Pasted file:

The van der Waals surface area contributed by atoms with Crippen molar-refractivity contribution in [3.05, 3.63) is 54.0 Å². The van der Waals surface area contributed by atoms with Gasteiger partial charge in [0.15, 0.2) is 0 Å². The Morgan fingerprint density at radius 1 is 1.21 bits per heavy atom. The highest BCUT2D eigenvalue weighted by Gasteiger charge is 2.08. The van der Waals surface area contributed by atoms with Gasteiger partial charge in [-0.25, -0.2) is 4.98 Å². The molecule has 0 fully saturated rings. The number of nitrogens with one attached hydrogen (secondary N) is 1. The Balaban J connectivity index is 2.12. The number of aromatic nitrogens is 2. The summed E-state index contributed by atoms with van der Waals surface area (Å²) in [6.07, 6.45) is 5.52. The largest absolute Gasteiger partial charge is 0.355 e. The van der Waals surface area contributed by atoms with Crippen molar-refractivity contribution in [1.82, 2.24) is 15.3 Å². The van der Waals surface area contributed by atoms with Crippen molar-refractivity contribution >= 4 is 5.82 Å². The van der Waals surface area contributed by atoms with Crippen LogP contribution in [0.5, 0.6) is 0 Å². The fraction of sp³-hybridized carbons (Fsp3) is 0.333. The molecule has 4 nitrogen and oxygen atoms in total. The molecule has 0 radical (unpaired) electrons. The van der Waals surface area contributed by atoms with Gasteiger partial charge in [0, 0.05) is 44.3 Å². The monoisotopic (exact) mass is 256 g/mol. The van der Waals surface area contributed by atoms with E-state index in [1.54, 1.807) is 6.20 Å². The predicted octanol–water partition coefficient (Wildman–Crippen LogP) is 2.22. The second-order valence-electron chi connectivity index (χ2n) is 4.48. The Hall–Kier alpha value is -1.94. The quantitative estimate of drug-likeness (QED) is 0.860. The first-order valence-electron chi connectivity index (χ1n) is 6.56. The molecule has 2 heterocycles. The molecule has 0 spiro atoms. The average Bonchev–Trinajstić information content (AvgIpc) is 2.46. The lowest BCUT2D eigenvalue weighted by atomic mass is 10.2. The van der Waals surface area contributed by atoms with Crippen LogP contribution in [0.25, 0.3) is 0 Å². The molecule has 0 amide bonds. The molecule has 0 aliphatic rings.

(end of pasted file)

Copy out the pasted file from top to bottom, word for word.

The van der Waals surface area contributed by atoms with Crippen molar-refractivity contribution in [3.05, 3.63) is 54.0 Å². The van der Waals surface area contributed by atoms with Gasteiger partial charge in [0.15, 0.2) is 0 Å². The Morgan fingerprint density at radius 1 is 1.21 bits per heavy atom. The highest BCUT2D eigenvalue weighted by Gasteiger charge is 2.08. The van der Waals surface area contributed by atoms with Gasteiger partial charge in [-0.25, -0.2) is 4.98 Å². The molecule has 0 fully saturated rings. The number of nitrogens with one attached hydrogen (secondary N) is 1. The Balaban J connectivity index is 2.12. The number of aromatic nitrogens is 2. The summed E-state index contributed by atoms with van der Waals surface area (Å²) in [6.07, 6.45) is 5.52. The largest absolute Gasteiger partial charge is 0.355 e. The van der Waals surface area contributed by atoms with Crippen molar-refractivity contribution in [1.82, 2.24) is 15.3 Å². The van der Waals surface area contributed by atoms with Crippen molar-refractivity contribution >= 4 is 5.82 Å². The van der Waals surface area contributed by atoms with Crippen LogP contribution in [0.5, 0.6) is 0 Å². The fraction of sp³-hybridized carbons (Fsp3) is 0.333. The molecule has 4 nitrogen and oxygen atoms in total. The molecule has 0 radical (unpaired) electrons. The van der Waals surface area contributed by atoms with Gasteiger partial charge in [0, 0.05) is 44.3 Å². The monoisotopic (exact) mass is 256 g/mol. The van der Waals surface area contributed by atoms with E-state index in [1.54, 1.807) is 6.20 Å². The predicted octanol–water partition coefficient (Wildman–Crippen LogP) is 2.22. The second-order valence-electron chi connectivity index (χ2n) is 4.48. The Hall–Kier alpha value is -1.94. The quantitative estimate of drug-likeness (QED) is 0.860. The first-order valence-electron chi connectivity index (χ1n) is 6.56. The molecule has 2 heterocycles. The molecule has 0 spiro atoms. The average Bonchev–Trinajstić information content (AvgIpc) is 2.46. The lowest BCUT2D eigenvalue weighted by atomic mass is 10.2. The van der Waals surface area contributed by atoms with Crippen LogP contribution in [0.25, 0.3) is 0 Å². The molecule has 0 amide bonds. The molecule has 0 aliphatic rings.